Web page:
Black pepper has been known to cause stomach upset, gastrointestinal ailments, respiratory irritation, edema, respiratory arrest, anoxia and death, as stated by Healthline. The United States Food and Drug Association lists black pepper as "generally recognized as safe" for consumption in food.
Black pepper is a spice made by grinding the dried flesh and skin of the piper nigrum fruit. Although commonly used as a spicy addition to many dishes, black pepper is also used as a homeopathic remedy to treat some health problems. Many people take black pepper for bronchitis, upset stomach and cancer. However, the evidence for using black pepper in cancer treatment is conflicting, according to WebMD.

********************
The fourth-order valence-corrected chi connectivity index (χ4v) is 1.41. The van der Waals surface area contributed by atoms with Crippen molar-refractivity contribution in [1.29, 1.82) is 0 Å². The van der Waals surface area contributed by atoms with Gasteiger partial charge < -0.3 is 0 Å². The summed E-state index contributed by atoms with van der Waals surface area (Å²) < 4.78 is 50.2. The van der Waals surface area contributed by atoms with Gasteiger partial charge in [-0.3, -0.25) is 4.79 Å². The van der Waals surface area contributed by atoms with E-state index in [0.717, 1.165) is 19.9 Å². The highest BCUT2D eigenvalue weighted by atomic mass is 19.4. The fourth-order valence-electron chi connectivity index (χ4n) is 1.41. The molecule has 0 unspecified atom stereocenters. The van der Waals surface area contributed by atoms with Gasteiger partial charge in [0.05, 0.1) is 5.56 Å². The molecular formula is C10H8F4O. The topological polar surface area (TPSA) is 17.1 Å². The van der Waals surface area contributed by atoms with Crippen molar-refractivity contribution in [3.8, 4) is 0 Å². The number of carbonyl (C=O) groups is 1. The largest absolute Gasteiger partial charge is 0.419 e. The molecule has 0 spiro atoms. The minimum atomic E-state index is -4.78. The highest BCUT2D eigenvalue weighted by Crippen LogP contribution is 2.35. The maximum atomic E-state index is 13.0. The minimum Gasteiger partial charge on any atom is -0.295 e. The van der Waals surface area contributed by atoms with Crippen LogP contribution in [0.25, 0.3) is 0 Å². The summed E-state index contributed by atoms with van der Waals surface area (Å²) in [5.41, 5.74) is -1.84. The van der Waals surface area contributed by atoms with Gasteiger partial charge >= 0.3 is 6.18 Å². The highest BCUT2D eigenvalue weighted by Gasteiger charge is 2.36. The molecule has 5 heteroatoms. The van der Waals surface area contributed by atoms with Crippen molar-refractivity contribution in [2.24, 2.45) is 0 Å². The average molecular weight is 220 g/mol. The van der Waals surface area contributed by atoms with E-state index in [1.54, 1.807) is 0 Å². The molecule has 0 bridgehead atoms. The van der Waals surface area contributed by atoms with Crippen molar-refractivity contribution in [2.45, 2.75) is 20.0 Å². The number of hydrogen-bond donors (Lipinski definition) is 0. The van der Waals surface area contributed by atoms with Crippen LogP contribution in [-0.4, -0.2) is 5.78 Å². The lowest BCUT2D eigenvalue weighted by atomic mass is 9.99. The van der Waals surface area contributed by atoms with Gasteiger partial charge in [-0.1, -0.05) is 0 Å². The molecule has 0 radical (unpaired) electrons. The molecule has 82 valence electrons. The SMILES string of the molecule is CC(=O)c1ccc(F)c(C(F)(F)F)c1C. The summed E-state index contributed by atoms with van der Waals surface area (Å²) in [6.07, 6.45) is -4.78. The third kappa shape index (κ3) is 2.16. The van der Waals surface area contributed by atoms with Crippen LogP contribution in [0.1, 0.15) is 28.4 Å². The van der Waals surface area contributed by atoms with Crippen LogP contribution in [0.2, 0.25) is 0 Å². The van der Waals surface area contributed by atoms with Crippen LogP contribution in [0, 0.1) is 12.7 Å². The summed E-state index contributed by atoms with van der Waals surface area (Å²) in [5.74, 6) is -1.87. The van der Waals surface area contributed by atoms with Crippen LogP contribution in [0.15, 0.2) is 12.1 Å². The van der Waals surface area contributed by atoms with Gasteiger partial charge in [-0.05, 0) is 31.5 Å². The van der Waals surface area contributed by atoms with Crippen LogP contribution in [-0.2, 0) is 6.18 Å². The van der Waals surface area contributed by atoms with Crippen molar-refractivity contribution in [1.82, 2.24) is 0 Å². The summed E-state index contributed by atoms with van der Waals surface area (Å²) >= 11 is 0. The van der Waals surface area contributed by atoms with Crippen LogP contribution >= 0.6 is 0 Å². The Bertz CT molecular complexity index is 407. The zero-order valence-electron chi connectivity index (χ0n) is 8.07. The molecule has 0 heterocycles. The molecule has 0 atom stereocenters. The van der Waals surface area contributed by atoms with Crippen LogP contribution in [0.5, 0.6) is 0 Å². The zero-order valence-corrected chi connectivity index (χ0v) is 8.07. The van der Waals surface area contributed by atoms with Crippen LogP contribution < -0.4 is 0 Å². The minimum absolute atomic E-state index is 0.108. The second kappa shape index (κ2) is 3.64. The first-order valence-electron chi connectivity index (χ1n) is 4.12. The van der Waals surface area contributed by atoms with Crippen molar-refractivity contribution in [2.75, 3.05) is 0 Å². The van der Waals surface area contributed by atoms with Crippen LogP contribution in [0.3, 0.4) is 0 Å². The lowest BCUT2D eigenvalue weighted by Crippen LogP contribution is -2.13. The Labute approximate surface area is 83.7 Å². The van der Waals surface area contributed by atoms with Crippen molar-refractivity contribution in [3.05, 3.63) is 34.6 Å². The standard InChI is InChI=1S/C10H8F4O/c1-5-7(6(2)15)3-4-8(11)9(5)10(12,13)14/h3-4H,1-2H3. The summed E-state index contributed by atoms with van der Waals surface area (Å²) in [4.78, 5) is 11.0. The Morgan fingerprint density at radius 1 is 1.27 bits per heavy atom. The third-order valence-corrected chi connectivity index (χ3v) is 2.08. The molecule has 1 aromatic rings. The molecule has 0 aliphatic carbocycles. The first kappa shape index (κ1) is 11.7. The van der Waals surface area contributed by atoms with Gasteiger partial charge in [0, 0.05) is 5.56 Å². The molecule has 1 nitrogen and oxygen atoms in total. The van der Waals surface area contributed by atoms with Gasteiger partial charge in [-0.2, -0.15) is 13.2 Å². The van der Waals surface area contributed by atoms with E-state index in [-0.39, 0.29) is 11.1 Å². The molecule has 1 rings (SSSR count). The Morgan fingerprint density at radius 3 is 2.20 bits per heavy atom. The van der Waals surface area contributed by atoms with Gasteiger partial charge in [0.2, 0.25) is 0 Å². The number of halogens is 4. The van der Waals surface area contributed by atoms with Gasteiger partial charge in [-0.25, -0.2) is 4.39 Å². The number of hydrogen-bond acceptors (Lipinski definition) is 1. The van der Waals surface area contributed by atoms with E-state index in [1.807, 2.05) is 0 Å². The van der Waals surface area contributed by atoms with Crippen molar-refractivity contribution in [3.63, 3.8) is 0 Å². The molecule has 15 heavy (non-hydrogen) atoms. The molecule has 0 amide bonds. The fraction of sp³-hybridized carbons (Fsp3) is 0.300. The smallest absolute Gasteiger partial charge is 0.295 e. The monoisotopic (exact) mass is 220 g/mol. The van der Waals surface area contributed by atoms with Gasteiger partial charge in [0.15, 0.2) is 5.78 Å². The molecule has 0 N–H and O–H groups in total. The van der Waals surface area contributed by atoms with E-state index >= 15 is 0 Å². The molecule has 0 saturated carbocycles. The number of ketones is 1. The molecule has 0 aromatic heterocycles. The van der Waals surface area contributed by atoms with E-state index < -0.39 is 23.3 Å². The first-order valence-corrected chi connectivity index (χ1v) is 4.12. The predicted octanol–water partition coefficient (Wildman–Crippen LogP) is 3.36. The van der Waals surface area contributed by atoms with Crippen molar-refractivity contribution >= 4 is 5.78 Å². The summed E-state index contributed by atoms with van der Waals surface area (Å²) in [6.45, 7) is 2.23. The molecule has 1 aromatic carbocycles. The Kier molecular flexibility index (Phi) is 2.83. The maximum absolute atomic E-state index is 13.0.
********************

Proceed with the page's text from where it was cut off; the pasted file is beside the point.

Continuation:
People who ingest large amounts of black pepper may find that they developed stomach irritation and other gastrointestinal ailments due to its spicy nature. Black pepper may also cause respiratory irritation from accidental inhalation of the ground pepper. Healthline.com states that inhalation of black pepper or pepper oil may also cause edema, respiratory arrest, anoxia and death. Applying pepper to the skin can also cause redness and irritation.
It is possible for black pepper to interact with some medications, too. According to Healthline.com, black pepper should be used cautiously with anti-inflammatories, antioxidants, pain relievers, cholinergic agonists, cytochrome P450, cyclosporine, rifampin and propranolol.